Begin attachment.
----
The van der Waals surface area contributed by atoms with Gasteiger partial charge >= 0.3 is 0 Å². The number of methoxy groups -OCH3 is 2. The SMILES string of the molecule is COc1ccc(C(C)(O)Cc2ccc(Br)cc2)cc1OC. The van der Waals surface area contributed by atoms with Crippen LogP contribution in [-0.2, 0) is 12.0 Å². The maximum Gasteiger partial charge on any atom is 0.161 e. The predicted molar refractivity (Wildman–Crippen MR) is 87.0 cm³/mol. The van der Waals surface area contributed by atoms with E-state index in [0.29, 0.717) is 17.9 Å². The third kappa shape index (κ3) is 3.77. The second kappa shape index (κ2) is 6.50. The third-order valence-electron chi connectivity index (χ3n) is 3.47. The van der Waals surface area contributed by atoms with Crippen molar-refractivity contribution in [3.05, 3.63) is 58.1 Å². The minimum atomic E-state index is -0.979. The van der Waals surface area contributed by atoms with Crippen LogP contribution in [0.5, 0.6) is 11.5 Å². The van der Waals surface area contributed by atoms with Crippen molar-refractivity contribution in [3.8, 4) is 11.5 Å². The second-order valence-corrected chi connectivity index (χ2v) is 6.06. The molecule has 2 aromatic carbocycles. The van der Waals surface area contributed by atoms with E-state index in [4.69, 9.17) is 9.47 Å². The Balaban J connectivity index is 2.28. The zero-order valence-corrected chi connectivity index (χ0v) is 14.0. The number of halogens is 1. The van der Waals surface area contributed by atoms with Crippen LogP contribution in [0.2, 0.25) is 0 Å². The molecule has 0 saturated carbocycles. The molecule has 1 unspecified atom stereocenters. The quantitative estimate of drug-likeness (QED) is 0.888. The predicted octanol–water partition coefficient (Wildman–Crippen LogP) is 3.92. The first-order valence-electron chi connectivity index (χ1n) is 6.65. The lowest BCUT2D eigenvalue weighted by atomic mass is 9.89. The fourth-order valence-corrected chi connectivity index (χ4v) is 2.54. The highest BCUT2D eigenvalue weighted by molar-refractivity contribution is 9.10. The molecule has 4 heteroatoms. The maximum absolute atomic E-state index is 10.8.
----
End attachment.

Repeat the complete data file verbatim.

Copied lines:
The van der Waals surface area contributed by atoms with Gasteiger partial charge >= 0.3 is 0 Å². The number of methoxy groups -OCH3 is 2. The SMILES string of the molecule is COc1ccc(C(C)(O)Cc2ccc(Br)cc2)cc1OC. The van der Waals surface area contributed by atoms with Crippen LogP contribution in [-0.2, 0) is 12.0 Å². The maximum Gasteiger partial charge on any atom is 0.161 e. The predicted molar refractivity (Wildman–Crippen MR) is 87.0 cm³/mol. The van der Waals surface area contributed by atoms with E-state index in [0.29, 0.717) is 17.9 Å². The third kappa shape index (κ3) is 3.77. The second kappa shape index (κ2) is 6.50. The third-order valence-electron chi connectivity index (χ3n) is 3.47. The van der Waals surface area contributed by atoms with Crippen molar-refractivity contribution in [3.05, 3.63) is 58.1 Å². The minimum atomic E-state index is -0.979. The van der Waals surface area contributed by atoms with Crippen LogP contribution in [0.5, 0.6) is 11.5 Å². The van der Waals surface area contributed by atoms with Crippen molar-refractivity contribution in [3.8, 4) is 11.5 Å². The second-order valence-corrected chi connectivity index (χ2v) is 6.06. The molecule has 2 aromatic carbocycles. The van der Waals surface area contributed by atoms with E-state index in [4.69, 9.17) is 9.47 Å². The Balaban J connectivity index is 2.28. The zero-order valence-corrected chi connectivity index (χ0v) is 14.0. The number of halogens is 1. The van der Waals surface area contributed by atoms with Crippen LogP contribution in [0.2, 0.25) is 0 Å². The molecule has 0 saturated carbocycles. The molecule has 1 unspecified atom stereocenters. The quantitative estimate of drug-likeness (QED) is 0.888. The predicted octanol–water partition coefficient (Wildman–Crippen LogP) is 3.92. The first-order valence-electron chi connectivity index (χ1n) is 6.65. The lowest BCUT2D eigenvalue weighted by atomic mass is 9.89. The fourth-order valence-corrected chi connectivity index (χ4v) is 2.54. The highest BCUT2D eigenvalue weighted by molar-refractivity contribution is 9.10. The molecule has 4 heteroatoms. The maximum absolute atomic E-state index is 10.8.